The new ASB, Crime and Policing Act 2014 – opportunities and challenges
The Anti-social Behaviour, Crime and Policing Act 2014 has been three to four years in the making, so you’d be forgiven for thinking that all of the relevant partners are on board and ready to go with the new tools.
Well, for some this is the case but there are still many organisations from across the police, local authority and housing sectors deciding on how to best make this work. Some housing providers still haven’t been contacted by their local authority – have you?
The delay of the new civil injunction might provide some breathing space for those who are not quite prepared, but measures need to be put in place now so that partners can hit the ground running.
During the reforms government sought good practice examples of effective partnership working to evidence that the tools can work. However, not enough is said about the poor practices such as silo working, limited information sharing and geographical differences. This is still a reality for far too many, and may prevent the new tools from being used to best effect.
Here are some of the anticipated opportunities and challenges that face us with the new legislation.
Forcing the hand of information sharing:
With the backdrop of local accountability, community triggers and police and crime commissioners, this might force the hand of information sharing and holding partners to account.
A shared responsibility/shared objectives
The ASB, Crime and Policing Act highlights that ASB is a shared responsibility among partners and the only way to making the tools work best is by working in partnership.
Combining resources/value for money
There are some good examples of partners effectively sharing resources such as offices and IT systems. The new act complements this and could create an opportunity to adopt similar models.
Learning from each other and a less confusing toolbox
One of the biggest problems with the current system is the sheer amount of tools and not knowing what they all do. The new act simplifies the toolbox and will in theory encourage partners to learn from each other when tackling ASB.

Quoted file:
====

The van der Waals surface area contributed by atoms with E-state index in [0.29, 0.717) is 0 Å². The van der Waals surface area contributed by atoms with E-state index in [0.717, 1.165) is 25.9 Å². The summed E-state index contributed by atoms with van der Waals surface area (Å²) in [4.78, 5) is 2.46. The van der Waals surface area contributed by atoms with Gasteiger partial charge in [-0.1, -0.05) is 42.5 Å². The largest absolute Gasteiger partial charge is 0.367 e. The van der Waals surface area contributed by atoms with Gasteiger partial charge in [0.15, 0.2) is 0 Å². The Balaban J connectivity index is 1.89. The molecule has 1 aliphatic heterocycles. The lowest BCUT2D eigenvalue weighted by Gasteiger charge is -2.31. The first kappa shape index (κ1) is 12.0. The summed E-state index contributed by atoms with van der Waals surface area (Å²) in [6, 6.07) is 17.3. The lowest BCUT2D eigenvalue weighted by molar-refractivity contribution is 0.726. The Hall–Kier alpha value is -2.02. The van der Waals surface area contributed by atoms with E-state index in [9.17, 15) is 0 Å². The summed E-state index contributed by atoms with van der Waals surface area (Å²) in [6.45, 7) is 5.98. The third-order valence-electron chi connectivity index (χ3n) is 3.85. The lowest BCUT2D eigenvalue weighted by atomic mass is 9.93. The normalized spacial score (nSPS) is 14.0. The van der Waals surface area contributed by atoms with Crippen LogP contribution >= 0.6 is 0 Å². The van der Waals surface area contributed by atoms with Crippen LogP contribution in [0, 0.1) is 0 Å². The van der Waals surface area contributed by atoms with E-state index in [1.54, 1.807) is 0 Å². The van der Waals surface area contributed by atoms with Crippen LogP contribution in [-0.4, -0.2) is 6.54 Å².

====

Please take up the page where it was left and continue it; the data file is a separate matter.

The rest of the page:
Who will take the lead?
Having a tool with multiple applicants will create some challenges in many areas. We still hear about silo working and the inability to share information proactively which may create duplication or leave partners being kept in the dark, unless there is an effective system in place to communicate with partners. Many police authorities have already said that they do not intend to use the new injunction,
Who will pay?
This is one of the biggest questions of all. With money tight in most sectors, who will pay for injunctions when many partners could foot the bill? Will this be decided using the ASB definition? We need to make sure that this does not hold back proceedings when they are necessary, and that victims continue to be protected. Some say that things won’t change and that landlords will continue to use the new injunction in the same way as the ASB injunction. We shall see.
Possession powers – legal challenge is inevitable
It’s important to remember that the new absolute ground is there to expedite proceedings. So, I don’t envisage more evictions as a result of this, but perhaps just a speedier version of existing proceedings where a landlord would normally seek possession. I think the challenges are more likely to be around public law than human rights i.e. did you follow the policies and procedures correctly. One thing is for certain, there will be challenge.
CPNs – will you get the power?
I like the community protection notice as it’s a tool that can deal with many different problems and gives the professionals the ability to use their discretion in how it’s used. While this is a good thing, it could lead to appeals regarding how officers made their decisions so it’s important for the professionals to document how they arrived at the decision. If you are a landlord, you are only going to be able to use this if your local authority allows you to. This could cause problems for landlords that cover lots of different local authorities. We are still waiting for the Secretary of State to give the commencement order to allow local authorities to delegate powers in using the CPN.
So what do you need to do?
It’s important to recognise that in most cases it’s the early intervention mechanisms that work best and using the new tools will only be necessary in approximately 10 to 15 percent of cases. However, when using the tools it is imperative that the ASB case has been managed effectively to give your organisation the best possible chance of achieving the sanctions that are needed. You may wish to consider the following pointers to ensure that the new tools are used effectively:
Speak with your partners to ensure that the tools are being used collaboratively and not in isolation – strategic and operational
Ensure that your ASB case management is robust (opening cases, thorough investigations, managing risk, problem solving, partnership working, closing cases effectively)
Provide training to your staff alongside your partner organisations
If you are part of a court user group, put the ASB, Crime and Policing Act on the agenda and speak with the judiciary with regards to how the partners will be using the tools
For more information or any assistance with managing ASB please contact Chris Grose, head of ASB advisory services, Capsticks LLP via firstname.lastname@example.org